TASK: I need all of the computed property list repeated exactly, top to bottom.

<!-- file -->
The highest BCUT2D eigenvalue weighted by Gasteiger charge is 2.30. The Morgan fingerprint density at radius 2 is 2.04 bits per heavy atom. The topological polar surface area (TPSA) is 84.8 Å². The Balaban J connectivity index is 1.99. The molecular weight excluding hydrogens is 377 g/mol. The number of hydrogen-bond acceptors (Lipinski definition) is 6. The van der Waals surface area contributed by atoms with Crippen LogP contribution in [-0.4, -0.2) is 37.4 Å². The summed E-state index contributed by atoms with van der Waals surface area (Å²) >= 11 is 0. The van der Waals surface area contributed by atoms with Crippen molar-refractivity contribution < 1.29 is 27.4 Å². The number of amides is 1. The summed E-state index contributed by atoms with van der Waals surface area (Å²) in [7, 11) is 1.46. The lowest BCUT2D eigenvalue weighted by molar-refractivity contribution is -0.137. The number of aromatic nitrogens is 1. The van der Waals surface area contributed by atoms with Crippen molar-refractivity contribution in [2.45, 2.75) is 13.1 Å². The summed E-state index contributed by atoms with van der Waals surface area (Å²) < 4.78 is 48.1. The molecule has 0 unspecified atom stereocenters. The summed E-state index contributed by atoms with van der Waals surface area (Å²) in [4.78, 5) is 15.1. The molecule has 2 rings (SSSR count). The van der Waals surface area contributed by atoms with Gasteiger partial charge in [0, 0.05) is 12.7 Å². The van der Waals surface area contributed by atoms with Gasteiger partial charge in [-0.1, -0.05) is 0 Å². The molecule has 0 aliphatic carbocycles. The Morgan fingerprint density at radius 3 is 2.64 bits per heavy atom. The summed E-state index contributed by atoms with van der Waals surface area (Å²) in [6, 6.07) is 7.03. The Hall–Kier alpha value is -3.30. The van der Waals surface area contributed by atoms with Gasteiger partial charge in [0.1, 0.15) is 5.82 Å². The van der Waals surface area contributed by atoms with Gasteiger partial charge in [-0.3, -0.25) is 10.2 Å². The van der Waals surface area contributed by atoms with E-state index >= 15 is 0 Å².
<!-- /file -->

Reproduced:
The highest BCUT2D eigenvalue weighted by Gasteiger charge is 2.30. The Morgan fingerprint density at radius 2 is 2.04 bits per heavy atom. The topological polar surface area (TPSA) is 84.8 Å². The Balaban J connectivity index is 1.99. The molecular weight excluding hydrogens is 377 g/mol. The number of hydrogen-bond acceptors (Lipinski definition) is 6. The van der Waals surface area contributed by atoms with Crippen LogP contribution in [-0.4, -0.2) is 37.4 Å². The summed E-state index contributed by atoms with van der Waals surface area (Å²) >= 11 is 0. The van der Waals surface area contributed by atoms with Crippen molar-refractivity contribution < 1.29 is 27.4 Å². The number of amides is 1. The summed E-state index contributed by atoms with van der Waals surface area (Å²) in [7, 11) is 1.46. The lowest BCUT2D eigenvalue weighted by molar-refractivity contribution is -0.137. The number of aromatic nitrogens is 1. The van der Waals surface area contributed by atoms with Crippen molar-refractivity contribution in [2.45, 2.75) is 13.1 Å². The summed E-state index contributed by atoms with van der Waals surface area (Å²) < 4.78 is 48.1. The molecule has 0 unspecified atom stereocenters. The summed E-state index contributed by atoms with van der Waals surface area (Å²) in [4.78, 5) is 15.1. The molecule has 2 rings (SSSR count). The van der Waals surface area contributed by atoms with Gasteiger partial charge in [0, 0.05) is 12.7 Å². The van der Waals surface area contributed by atoms with Gasteiger partial charge in [-0.1, -0.05) is 0 Å². The molecule has 0 aliphatic carbocycles. The Morgan fingerprint density at radius 3 is 2.64 bits per heavy atom. The summed E-state index contributed by atoms with van der Waals surface area (Å²) in [6, 6.07) is 7.03. The Hall–Kier alpha value is -3.30. The van der Waals surface area contributed by atoms with Gasteiger partial charge in [0.1, 0.15) is 5.82 Å². The van der Waals surface area contributed by atoms with Gasteiger partial charge in [-0.3, -0.25) is 10.2 Å². The van der Waals surface area contributed by atoms with E-state index >= 15 is 0 Å².